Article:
Petrichor [Smell of the Earth after Rain] in the West of Ireland - Natural Sights, Sounds and Smells of Summer

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Smell of Rain in the West of Ireland Smell of Rain in the West of Ireland

There's something about the smell of the coast - a fresh Atlantic Ocean breeze, sunshine and recently passed rain.

And it's the smell of nature after rain that will be very familiar to anyone who spends much time outdoors, even in the urban environment, indeed a typical Irish town will have that particular post pluviam odour caused by a mix of geosmin from gardens, parks and hedges and ozone from conrete and tarmac.

Of course the smell of the countryside, fields and forests the same.

And that smell has a name, Petrichor which comes from the Greek petros for stone and ichor which was the blood of the gods.

The term petrichor was first coined by Australian scientists in 1964 but has been studied and described for many decades before.

So what is petrichor?

It is suggested that petrichor, the smell of nature after rain, comes about from the release of a chemical called geosmin which is aerosolised by falling rain droplets hitting the ground. Geosmin is produced by Streptomyces bacteria.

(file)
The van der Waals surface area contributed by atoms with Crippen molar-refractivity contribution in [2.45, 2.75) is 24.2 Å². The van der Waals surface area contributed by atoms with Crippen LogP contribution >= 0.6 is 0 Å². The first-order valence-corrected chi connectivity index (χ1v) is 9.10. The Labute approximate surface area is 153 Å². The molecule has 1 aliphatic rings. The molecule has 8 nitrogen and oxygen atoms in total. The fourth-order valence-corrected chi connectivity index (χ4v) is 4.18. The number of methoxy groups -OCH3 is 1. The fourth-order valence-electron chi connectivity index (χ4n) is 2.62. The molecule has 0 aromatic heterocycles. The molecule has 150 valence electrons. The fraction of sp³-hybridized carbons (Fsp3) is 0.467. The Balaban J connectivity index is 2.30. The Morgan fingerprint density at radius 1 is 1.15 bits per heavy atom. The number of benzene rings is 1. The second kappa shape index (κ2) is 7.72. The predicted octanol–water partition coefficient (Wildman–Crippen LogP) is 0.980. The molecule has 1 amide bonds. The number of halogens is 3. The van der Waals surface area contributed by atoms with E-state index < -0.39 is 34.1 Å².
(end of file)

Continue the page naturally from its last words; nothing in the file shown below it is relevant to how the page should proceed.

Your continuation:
And it is interesting that such bacteria produce a chemical that smells so evocative to humans, Streptomyces are the source of chemotherapy drugs such as bleomycin; antibiotics such as streptomycin and tetracycline; and various antifungal treatments.

In fact, geosmin is one of the few chemical compounds that humans can smell with a great degree of sensitivity, much more than other compounds and indeed we are more sensitive to geosmin than many animals more renowned for their olfactory senses. 

Years ago I found a sweetly-scented incense stick from a French company called 'Nature après la pluie', unfortunately they no longer make it but do still produce a room perfume by the same name.

The same chemical compound, geosmin, is found in beetroot and while humans mostly enjoy the smell of petrichor the musty-earthy taste is something different.

Mind you, I do enjoy growing and eating beetroot.

And I also enjoy photographing in the Irish countryside, here a cow grazes on coastal grasses as the petrichor-laden air gently blows across the landscape; rain moves into the distance the moistured sky bearing a rainbow and soon sunset over the Atlantic - the smells, sights and sounds of summer in Ireland.

Smells and sounds do combine with our sight to create memories that are more than just photographs. A photographer and artist typically rely on sight but enjoyable memories are made of more - the smell of the countryside, taste of local food, sounds of wildlife and feel of the wind by the coast when photographing waves will cause a single image to stand out in the mind for years to come.

Join me, Panoramic Ireland, to photograph in Ireland and to learn more about the fine scenery to be found in the Irish countryside - places are available seven days a week, 365 days a year.

Last modified on Thursday, 24 June 2021 00:51
Darren McLoughlin

International travel photographer and Irishman in search of the best bits of Ireland. Leading photography tours and experiences in Ireland.

Contributor to New York Times / Sunday Times / Irish Times

Cancer survivor.

Ask me about Ireland or about photography in Ireland.

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